There are several steps to take to ensure that you receive the best possible price for your car. Many of those steps are taken before you put the car on the market and you can read about those here.
The final step is usually negotiating with potential buyers; if the buyer is interested but you have not agreed on a price then it is your negotiation skills that will be the difference between both parties walking away happy and the deal collapsing.
Don’t get caught off guard and accept a price below what you want. Half the battle is having a plan, being prepared for negotiation, and knowing how you will respond.
Consider each of the following and you should end up with an acceptable price.
It is critical to the negotiation process that you have set the correct asking price in the first place: that is, a realistic estimate of the value, plus a little ‘padding’ to take into account negotiation. Of course, this cannot be changed during negotiation, so make sure that time has gone into considering and setting this price correctly upfront, before meeting buyers.
Be careful with establishing a price from online guides like the Glass’s Guide or Blue Book as they do not take into account the true condition of your car. They are estimates only. As a general rule, add at least 10% on to give you room to negotiate.
Ideally you should set a lowest acceptable price, but also have a middle and top figure in mind. It’s important to go in with the right expectations.
After the test drive, remind the buyer of the asking price. Most likely they will try to negotiate. If there are no other interested parties and you want to sell quickly then you may be open to negotiation, though keep this information very guarded.
Re-visit the benefits of the car: tell them what they’re getting for their money and include information on the remaining warranty, full-service history, recently renewed tax, or anything else that adds value to the car.
It’s not incumbent upon you to point out all of the car’s faults though you want to be honest when asked. Don’t volunteer information about any faults that the buyer has not picked up on but DO mention repairs you have made.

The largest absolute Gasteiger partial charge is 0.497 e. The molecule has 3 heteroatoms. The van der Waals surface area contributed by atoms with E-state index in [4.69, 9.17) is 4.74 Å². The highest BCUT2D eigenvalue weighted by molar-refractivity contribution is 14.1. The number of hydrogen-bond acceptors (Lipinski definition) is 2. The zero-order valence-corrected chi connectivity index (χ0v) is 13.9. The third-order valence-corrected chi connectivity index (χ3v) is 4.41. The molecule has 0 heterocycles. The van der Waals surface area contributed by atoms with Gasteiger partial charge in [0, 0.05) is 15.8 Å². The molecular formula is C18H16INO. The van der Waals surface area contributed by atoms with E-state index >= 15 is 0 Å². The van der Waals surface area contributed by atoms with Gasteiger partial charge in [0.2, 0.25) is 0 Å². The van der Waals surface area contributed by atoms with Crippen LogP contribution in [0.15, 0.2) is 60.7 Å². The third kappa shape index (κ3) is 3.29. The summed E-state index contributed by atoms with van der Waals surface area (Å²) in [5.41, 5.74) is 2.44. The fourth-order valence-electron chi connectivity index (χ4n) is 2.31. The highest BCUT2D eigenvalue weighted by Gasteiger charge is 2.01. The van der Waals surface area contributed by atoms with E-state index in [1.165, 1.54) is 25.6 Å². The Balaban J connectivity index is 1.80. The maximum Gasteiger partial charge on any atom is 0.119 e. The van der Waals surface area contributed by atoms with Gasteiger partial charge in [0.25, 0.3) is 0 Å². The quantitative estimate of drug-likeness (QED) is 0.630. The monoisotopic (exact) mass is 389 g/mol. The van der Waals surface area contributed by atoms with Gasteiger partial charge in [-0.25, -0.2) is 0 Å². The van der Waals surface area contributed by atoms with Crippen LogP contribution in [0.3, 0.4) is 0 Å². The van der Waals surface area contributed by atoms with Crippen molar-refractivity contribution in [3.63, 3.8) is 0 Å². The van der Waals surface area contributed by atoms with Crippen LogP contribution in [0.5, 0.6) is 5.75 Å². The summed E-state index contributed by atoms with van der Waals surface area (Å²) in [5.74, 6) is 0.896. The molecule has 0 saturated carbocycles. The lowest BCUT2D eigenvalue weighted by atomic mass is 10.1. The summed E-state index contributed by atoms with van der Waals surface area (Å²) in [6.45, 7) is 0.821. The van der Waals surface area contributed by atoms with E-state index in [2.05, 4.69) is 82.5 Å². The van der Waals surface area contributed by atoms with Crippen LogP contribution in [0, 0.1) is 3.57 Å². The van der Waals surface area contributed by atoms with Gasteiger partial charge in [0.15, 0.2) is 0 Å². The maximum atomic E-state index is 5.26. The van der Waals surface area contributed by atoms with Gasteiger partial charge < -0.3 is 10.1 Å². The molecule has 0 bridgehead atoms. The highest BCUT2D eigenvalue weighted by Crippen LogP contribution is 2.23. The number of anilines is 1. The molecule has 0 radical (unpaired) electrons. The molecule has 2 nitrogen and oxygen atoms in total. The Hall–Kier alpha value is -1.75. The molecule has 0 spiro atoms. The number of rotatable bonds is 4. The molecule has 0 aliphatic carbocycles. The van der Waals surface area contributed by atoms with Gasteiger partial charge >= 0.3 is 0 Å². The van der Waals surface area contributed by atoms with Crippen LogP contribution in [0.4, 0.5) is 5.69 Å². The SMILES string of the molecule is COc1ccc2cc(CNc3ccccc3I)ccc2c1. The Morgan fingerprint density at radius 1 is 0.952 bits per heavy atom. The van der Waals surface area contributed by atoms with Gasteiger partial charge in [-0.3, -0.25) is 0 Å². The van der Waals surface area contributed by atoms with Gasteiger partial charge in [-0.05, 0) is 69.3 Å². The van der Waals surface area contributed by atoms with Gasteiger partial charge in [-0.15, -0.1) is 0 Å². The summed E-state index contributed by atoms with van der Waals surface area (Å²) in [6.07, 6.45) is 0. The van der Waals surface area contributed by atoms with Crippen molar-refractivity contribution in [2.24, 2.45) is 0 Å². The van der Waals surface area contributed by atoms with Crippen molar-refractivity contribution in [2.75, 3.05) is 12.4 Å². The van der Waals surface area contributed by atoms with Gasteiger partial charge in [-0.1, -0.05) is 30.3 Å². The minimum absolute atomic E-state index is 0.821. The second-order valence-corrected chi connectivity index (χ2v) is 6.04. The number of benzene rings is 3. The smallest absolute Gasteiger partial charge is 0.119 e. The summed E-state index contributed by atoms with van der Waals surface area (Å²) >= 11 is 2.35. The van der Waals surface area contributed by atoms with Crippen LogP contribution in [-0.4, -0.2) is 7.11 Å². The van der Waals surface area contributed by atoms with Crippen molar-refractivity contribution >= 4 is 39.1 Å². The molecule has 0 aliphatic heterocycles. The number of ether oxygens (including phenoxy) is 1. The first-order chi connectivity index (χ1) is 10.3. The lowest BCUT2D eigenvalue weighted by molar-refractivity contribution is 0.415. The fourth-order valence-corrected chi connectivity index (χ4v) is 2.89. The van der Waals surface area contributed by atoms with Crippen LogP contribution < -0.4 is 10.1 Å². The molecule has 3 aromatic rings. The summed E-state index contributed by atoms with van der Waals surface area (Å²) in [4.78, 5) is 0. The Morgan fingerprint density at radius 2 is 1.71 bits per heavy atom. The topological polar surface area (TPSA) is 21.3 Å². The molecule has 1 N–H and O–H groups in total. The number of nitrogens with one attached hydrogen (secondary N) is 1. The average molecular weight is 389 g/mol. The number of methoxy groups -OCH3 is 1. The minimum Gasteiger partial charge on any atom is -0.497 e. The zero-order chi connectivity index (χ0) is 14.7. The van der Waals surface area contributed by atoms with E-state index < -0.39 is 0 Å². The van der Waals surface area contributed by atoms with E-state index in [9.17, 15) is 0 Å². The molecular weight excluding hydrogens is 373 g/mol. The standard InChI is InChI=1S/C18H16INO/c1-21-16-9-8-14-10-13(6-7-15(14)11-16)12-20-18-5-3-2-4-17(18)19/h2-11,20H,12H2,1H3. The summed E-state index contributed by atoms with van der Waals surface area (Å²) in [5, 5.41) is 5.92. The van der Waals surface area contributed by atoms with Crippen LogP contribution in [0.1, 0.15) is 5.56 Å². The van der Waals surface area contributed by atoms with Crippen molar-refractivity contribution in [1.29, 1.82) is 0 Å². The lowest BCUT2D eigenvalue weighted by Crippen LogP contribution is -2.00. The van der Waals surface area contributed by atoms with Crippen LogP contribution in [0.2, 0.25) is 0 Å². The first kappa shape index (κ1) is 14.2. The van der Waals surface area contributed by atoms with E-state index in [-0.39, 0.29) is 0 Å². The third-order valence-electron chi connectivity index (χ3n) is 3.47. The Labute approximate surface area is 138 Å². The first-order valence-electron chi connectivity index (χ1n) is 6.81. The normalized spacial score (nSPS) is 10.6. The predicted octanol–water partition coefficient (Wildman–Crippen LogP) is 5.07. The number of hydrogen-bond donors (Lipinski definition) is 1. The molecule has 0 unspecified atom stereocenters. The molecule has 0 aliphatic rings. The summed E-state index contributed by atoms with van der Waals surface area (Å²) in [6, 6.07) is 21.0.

It’s good to let the buyer know that there are other interested parties – even if this is not entirely true. You would like to close the sale as quickly as possible so this is a good way of weeding out serious buyers from time-wasters; if they aren’t prepared to pay the asking price, ask them what they would be prepared to pay to drive the car away.
If they want to go away and think about it then maybe they are wasting your time; don’t drop the price unnecessarily – let them go and they can call back if they change their mind.
Don’t lower the price below the minimum acceptable
You can move a little on your price but never below what you have set as the lowest acceptable. Some sellers ‘freeze’, see the dollar signs flash before their eyes, and accept an offer too quickly.
It is easier to say ‘no’ firmly if you have other buyers lined up; in any case, you should be prepared to decline an offer and await other offers to come along unless they are prepared to pay close to your asking price.
How the buyer is going to pay you may affect the price you accept. If a buyer has cash and is prepared to pay you on the spot, and you have all the documentation ready to go, then this may encourage you to accept the offer. If it involves cheques clearing, or the buyer having to prove they have the funds to pay, then you are less likely to accept a negotiated offer.
Covering all of the above when you get down to business with a buyer should help you reach a satisfactory conclusion to negotiations.